The beatniks called our neighborhood "the set," which is apt since that is where the strutting occurs. There are people who do not seem to exist except on the St. Mark's sidewalk between Second and Third, and that number has increased as the population has expanded.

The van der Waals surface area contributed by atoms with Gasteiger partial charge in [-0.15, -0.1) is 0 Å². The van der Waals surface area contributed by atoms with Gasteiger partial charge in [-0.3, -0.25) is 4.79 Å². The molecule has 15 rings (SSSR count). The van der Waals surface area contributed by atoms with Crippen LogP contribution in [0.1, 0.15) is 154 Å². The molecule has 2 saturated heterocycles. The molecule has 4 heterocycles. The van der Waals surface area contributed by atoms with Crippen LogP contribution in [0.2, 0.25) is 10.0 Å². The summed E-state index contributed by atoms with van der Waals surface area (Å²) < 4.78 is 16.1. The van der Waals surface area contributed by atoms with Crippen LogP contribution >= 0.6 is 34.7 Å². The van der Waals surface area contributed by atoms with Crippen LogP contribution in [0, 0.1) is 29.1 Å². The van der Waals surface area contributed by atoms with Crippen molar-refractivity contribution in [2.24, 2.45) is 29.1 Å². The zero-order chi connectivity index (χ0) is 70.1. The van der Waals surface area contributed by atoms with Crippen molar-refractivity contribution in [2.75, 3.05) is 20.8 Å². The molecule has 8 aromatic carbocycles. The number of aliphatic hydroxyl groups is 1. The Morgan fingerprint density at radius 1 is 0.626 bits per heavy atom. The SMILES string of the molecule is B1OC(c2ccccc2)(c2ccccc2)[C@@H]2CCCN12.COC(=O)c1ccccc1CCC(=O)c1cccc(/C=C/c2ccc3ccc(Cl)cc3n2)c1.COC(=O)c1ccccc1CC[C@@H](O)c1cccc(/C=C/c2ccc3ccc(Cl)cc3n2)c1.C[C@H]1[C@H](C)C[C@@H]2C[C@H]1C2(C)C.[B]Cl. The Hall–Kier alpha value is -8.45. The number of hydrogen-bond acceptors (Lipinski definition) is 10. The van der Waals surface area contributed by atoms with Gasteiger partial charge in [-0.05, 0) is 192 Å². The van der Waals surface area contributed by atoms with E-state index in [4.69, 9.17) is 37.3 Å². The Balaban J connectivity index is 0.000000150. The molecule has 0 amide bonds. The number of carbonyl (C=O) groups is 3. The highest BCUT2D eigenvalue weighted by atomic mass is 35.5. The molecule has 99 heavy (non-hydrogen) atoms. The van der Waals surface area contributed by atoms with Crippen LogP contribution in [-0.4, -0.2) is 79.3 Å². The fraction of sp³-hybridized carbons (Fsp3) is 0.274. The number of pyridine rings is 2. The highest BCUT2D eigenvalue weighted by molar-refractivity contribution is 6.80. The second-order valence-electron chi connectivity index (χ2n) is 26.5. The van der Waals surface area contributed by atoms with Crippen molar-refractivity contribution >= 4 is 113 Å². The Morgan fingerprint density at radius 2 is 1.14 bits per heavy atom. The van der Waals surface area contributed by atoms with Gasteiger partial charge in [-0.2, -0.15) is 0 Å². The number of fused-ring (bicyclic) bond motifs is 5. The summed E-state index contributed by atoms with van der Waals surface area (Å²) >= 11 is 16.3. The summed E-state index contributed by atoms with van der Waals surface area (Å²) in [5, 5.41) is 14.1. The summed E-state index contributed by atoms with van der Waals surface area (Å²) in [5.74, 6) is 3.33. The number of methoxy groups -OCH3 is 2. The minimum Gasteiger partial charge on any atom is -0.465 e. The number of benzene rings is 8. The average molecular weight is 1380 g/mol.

The bass these days is often physically present, issuing from bars and passing cars and parked cars and pizzerias and record stores and clothing shops, but it is always in your head because it is indelible. On your rounds you are motored by Robbie Shakespeare on Junior Delgado's "Fort Augustus," and Bootsy Collins on Parliament's "Flash Light," and Lloyd Parks on Dennis Brown's "Equal Rights," and Jamaaladeen Tacuma on Ornette Coleman's "Voice Poetry," and Jah Wobble on "Swan Lake" by Public Image Limited (10), and so many others you can't name since you heard them in a club or on a 12-inch single with the most minimal information rubber-stamped off-center and half-inked. It's all about the body nowadays, and you fling yours to hell four to five nights a week. You are stepping and hot-dogging like a wizard, executing moves you amaze yourself with, sure that everybody around must be eyeballing you, master of the polyrhythms, freestyling to the lip of the world without ever falling off. You favor the clubs with the least number of people on the floor so you can truly strut, open out, work your arms, jack your footwork. You look over at your partner and you briefly synch on the chorus, and then you both spin off into separate waves again, honoring the high-hat or that guitar that sounds like a rubber band, clairvoyantly anticipating the next chord change or even the next item that segues in with a counterintuitive slow shimmer. You knew that would happen. You are omnipotent because you are so deep inside the groove you might have been born there. You are the one most like the music, and your inner being shines forth like a beacon slicing across the floor, illuminating the corners. Also you are high as fuck.